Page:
Several KTGY clients have expressed interest in the off-site construction of detached homes in the 500-to-1,100-square-foot range. Although high land costs will continue to be a barrier in some markets, “It’s being done with rentals right now, and for-sale housing will follow,” Texter says.
Another key difference between Gen Z and Millennials is that Gen Z isn’t as enamored of the urban lifestyle, says Kephart’s Bobby Long, who expects Gen Z to skip over the experience of city living and settle down in the suburbs, where home prices are lower. Ironically, the suburban communities most desirable to Generation Z are those that cultivate an urban feel.
Gen Z by the Numbers
• The U.S. Census Bureau defines Generation Z as those born between 1997 and 2010.
• By 2020, Gen Zers will outnumber Millennials by nearly 1 million, according to Zillow.
• The Pew Research Center estimates that Gen Z is about 70 million strong and will start buying homes within five to 10 years.
• Some are even buying houses now. The credit agency TransUnion reports that approximately 100,000 Gen Zers have mortgages, with an average balance of $140,000.
KTGY Architecture + Planning’s Block-150 concept consists of a 150-by-150-foot block on which nine detached homes are arranged around a shared courtyard. Options include an entertainment courtyard (above) where residents can play games, have picnics, and host parties. Illustration: KTGY Architecture + Planning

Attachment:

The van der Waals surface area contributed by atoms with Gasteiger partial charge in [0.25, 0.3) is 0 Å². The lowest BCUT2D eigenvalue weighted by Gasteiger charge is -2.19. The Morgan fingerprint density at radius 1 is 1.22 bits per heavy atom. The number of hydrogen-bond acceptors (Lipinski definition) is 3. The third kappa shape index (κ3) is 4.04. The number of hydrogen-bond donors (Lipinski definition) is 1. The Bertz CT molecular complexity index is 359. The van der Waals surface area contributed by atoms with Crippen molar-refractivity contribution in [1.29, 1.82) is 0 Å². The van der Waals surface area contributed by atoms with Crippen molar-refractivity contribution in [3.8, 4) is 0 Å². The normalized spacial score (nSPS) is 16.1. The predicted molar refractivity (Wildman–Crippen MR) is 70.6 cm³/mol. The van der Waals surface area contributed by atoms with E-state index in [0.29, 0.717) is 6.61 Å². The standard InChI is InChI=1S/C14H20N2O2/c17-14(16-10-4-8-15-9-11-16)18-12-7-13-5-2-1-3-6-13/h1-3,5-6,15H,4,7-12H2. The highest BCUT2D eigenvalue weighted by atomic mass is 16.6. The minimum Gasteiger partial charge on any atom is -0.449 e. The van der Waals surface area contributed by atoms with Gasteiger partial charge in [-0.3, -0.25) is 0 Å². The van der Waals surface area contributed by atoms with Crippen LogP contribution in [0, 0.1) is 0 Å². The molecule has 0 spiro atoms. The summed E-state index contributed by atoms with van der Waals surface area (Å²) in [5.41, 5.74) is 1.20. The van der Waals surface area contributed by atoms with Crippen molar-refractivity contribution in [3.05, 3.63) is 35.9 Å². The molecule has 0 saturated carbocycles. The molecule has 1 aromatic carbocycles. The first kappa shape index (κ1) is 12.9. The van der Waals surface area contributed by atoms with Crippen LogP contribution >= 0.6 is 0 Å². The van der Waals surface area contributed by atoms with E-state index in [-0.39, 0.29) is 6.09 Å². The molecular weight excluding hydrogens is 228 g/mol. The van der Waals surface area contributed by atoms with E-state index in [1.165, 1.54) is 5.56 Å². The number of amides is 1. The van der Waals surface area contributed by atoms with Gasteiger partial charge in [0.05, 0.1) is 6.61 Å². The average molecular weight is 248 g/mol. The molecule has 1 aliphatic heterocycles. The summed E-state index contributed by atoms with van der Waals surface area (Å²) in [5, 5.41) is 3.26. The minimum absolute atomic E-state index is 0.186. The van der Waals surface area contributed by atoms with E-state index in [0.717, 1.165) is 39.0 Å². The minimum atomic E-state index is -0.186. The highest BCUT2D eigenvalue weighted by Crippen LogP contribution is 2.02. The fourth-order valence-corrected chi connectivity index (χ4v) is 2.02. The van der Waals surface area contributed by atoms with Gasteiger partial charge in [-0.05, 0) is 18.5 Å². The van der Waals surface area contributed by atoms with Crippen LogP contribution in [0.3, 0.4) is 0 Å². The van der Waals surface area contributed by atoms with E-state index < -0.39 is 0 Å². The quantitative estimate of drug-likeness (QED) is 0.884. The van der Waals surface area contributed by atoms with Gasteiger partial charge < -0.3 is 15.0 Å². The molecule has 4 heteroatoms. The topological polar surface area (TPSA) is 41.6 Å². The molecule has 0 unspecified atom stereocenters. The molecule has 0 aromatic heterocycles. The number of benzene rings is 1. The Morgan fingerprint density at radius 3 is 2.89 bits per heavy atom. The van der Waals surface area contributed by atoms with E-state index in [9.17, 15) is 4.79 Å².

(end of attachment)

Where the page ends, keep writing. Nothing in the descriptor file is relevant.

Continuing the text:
Scaled-Down Designs for Gen Z
The R&D Studio at KTGY Architecture + Planning, in Irvine, Calif., has generated conceptual designs for mini and micro homes that appeal to a wide range of renters and buyers, including Generation Z.
Micro homes are available as single-family detached, duplexes, and triplexes with oversize one-car garages. The triplexes get up to 25 units to the acre, says KTGY’s Nick Lehnert, executive director of design strategies.
For the minis, KTGY identified a universal cluster size that accommodates a variety of product configurations and density yield. Called Block-150, it’s a 150-by-150-foot block, or pod, of nine two-story detached homes. The homes range from 754 to 1,316 square feet and one to three bedrooms.
By reconfiguring the second floor, two of the six plans can expand to suit buyer needs for bedroom count and square footage. Each home has access to a private yard, a shared courtyard, and an optional attached or nearby one-car garage. Vertical green walls increase privacy for adjacent yards.
Lehnert says Block-150 achieves an overall density of 18 units to the acre. That density can be pushed to 20 dwelling units per acre by connecting another cluster.
Shared courtyards in Block 150 accommodate a range of activities and age groups, such as a treehouse play area for children and a multigenerational community garden. Illustration: KTGY Architecture + Planning